San Jose this week will hold its first public hearing on what went wrong during the recent historic flooding that forced mandatory evacuations.
The city is responding to criticism from many victims, who said they should have received more warning about the flood.
NBC Bay Area was the first to report on some of those problems, including information shared by the city and water district. Mayor Sam Liccardo also told NBC Bay Area there was a failure in communication.
Now NBC Bay Area is learning San Jose's overall staffing problems may have caught up with them when the water started to rise.
Many longtime residents said they had trouble getting flood information early on and were surprised to find out the city's emergency operations center, or EOC, was essentially a one-person unit.
NBC Bay Area has learned San Jose's EOC was actually less than that for a long time. The job of director of the EOC was vacant for months before Assistant City Manager David Sykes filled in during the crisis.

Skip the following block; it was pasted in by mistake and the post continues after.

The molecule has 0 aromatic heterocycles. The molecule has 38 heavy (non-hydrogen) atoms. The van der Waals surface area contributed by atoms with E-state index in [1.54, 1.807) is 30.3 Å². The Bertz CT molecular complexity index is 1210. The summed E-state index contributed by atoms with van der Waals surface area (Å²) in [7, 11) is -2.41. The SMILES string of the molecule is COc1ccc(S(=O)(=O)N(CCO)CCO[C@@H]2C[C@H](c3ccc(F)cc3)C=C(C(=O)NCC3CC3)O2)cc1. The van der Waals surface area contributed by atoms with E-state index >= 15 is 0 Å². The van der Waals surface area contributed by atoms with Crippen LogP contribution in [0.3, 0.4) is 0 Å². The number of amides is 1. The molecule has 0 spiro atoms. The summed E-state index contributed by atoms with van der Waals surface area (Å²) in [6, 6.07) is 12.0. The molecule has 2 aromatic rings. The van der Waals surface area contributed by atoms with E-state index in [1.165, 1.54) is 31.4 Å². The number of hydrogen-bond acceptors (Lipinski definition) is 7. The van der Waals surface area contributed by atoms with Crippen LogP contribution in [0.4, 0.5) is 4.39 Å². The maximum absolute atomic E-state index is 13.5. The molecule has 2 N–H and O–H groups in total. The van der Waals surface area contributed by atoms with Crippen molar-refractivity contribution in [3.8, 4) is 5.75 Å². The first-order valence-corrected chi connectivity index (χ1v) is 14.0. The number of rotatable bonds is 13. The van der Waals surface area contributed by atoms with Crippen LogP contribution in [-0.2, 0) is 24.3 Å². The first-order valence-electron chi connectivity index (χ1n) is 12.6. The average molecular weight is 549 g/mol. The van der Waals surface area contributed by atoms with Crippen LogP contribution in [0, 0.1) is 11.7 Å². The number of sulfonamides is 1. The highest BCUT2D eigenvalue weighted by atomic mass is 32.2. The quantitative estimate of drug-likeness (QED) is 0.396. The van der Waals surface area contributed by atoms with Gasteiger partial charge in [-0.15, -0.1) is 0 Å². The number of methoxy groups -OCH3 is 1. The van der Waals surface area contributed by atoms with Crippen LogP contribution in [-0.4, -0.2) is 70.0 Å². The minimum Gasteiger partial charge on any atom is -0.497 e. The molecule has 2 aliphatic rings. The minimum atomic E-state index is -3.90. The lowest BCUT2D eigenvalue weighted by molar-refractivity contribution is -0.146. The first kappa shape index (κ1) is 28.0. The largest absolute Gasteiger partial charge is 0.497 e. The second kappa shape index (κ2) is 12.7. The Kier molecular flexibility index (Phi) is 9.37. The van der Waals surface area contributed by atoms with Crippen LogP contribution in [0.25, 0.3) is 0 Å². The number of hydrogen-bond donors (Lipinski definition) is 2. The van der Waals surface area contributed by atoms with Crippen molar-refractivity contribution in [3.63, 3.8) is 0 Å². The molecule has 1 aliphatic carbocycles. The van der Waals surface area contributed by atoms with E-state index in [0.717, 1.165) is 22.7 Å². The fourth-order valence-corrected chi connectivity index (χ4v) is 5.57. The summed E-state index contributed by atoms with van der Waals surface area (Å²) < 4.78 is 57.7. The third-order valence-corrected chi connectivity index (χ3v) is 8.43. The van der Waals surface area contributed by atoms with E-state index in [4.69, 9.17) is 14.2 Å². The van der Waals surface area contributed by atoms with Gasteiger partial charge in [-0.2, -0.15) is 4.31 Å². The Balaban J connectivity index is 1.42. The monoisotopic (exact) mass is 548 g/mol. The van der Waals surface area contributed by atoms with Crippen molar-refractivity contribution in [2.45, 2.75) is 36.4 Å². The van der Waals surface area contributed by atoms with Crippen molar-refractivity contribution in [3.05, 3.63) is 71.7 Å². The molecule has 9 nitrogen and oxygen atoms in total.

And, the county actually provided several of its EOC workers to help.
The fire department also has two division chief positions and one deputy chief position vacant.
Liccardo said staffing was not the sole problem, but is a big one.
"There's no question that if we had more staff there would be more to do, better preparation," Liccardo said. "There's no question we could do better."
The mayor points out the city has hired a full time EOC director who will start on March 13 and will address the staffing situation.